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What makes a good teacher?

3/10/16: This week we asked a selection of Bryanston staff to share their memories of the teacher who had the greatest influence on them.

Sarah Thomas, Head

My old Classics teacher, Angela Bolton, taught me to love learning. I learned of fifth-century Athens, read Euripides, Lucretius and Cicero; I also learned for the first time when I encountered Latin aged 12 and Greek aged 13 that I was quite good at something. 

Mrs Bolton had the knack of giving you confidence, of making you think, of stretching you. I think I would be who I am today even if I had not gone to Oxford; I don’t think I would be were it not for Angela Bolton. She was an inspiration.

Dr David James, Deputy Head Academic

One teacher takes particular credit for moving me on academically. Nick Burree – who joined the school when I entered the sixth form – taught me A level Politics and History. I got good grades in both. I found out recently he died over the summer and, more than once since I heard the news, I found myself reflecting on what made him a good teacher. His death reminded me of how fortunate I was that at that pivotal time in my development he happened to be there.

To be honest, when he first walked into our classroom he didn’t seem likely to be transformative. He was unprepossessing, shy even, overweight, and seemed to perspire rather a lot, regardless of the weather. His hair stuck resolutely to his forehead at all times, and he wore oversized, thick-framed glasses. He would sit at the front of the class, often hugging his brief case, but he would … discuss things with us, and he did so in a way that allowed this rather unappealing collection of adolescents to feel they were his intellectual equals, and that he respected their views. He also knew his subjects very well. He was a Liberal Democrat activist in an area which was deeply Labour, and this political allegiance perhaps allowed him to indulge those pupils who were nascent Thatcherites, as well as those who were exploring Marxism (and everything else in between, including apathy). Above all he listened, and debated, brought in articles ‘that I thought you would like’, lent us books, and if he didn’t know an answer to something he would admit it, and find out by the next day what it was (and this in the days before Google).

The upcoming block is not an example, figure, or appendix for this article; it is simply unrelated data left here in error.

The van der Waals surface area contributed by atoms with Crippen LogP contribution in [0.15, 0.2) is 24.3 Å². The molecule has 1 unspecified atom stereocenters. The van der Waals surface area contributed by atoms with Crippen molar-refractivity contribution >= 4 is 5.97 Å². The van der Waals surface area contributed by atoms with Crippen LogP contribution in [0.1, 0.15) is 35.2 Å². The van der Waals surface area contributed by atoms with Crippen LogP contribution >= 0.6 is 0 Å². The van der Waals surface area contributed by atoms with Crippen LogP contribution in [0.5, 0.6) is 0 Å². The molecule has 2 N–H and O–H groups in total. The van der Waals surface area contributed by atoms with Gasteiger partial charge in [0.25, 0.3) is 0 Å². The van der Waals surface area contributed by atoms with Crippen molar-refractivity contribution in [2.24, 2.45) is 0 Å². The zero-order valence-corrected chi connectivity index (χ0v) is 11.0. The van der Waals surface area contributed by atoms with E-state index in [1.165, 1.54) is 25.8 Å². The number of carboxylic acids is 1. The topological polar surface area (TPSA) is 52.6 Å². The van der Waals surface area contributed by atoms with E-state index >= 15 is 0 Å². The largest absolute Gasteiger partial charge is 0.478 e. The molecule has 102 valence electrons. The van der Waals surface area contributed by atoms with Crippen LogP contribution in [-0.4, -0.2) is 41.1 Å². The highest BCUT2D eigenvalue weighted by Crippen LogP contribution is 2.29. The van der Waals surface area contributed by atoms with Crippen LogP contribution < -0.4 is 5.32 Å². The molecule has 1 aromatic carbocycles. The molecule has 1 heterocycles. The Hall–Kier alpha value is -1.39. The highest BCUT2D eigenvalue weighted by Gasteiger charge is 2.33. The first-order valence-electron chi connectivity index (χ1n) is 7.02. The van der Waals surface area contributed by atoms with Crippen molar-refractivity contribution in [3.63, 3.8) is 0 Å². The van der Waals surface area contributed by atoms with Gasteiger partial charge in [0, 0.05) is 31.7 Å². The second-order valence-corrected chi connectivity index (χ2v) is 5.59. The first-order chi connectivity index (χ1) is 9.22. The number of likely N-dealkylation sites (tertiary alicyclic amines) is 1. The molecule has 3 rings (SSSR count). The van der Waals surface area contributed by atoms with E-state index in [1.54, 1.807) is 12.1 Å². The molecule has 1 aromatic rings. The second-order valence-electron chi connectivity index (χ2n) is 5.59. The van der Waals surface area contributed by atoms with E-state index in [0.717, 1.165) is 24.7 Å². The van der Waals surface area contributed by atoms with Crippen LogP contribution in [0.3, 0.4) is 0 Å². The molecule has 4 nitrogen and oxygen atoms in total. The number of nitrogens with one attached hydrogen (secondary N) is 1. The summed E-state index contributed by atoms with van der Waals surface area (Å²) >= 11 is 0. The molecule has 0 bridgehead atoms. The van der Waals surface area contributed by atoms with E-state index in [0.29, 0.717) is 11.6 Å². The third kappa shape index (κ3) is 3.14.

I regret now that I never went back to say ‘thank you’ to him for teaching me so well, for sparking a lifelong interest in politics and history. Too late now. But I hope that he did realise how much of a difference he made, and that he did hear those words said to him by others. 

Edrys Barkham, Director of Admissions

I never thought of myself as being particularly academic at school and I wasn’t always a model pupil. When it was proposed by my father that I should apply to Oxford, the Director of Studies laughed loudly, before realising my father was serious! My tutor and Biology teacher Martin Jacoby said he thought it was a great idea and he suggested Human Sciences because ‘…it would suit my grasshopper mind.’

He was right. I loved all the aspects of the degree and since those early days of getting to understand our species, I haven’t stopped wanting to learn more. I, in turn, have enjoyed finding potential human scientists at Bryanston and watching their eyes light up, as I am sure mine did, when describing the course content. 

I am forever grateful to Martin Jacoby for believing I was right for Human Sciences, encouraging me to go for it and making Biology lessons so much fun. His interest in and understanding of me as a slightly unruly teenager set me on the path to my lifelong passion for learning and for teaching, and I will be forever grateful to him.

Ian McClary, Head of Sixth Form

There was one teacher at school who, more than the others, inspired me as a pupil to learn and grow in understanding. She was my Classics teacher and her name is Carola Scupham. 

Passionate about her subject she carried us along on a tide of enthusiasm, fascinating knowledge and carefully-crafted red herrings. Always eager to impart, but never to spoon feed, she taught me that I could take ownership over my studies and that I didn’t need to wait to be told what to do next. Exam specifications were all very well but why be limited by them? Learning was a shared journey of discovery, not only about the subject at hand, but also about ourselves, being aware that what we were learning was shaping our ideas and beliefs about the world and our place in it. She is the person upon whom I have modelled myself as a teacher over the past 15 years.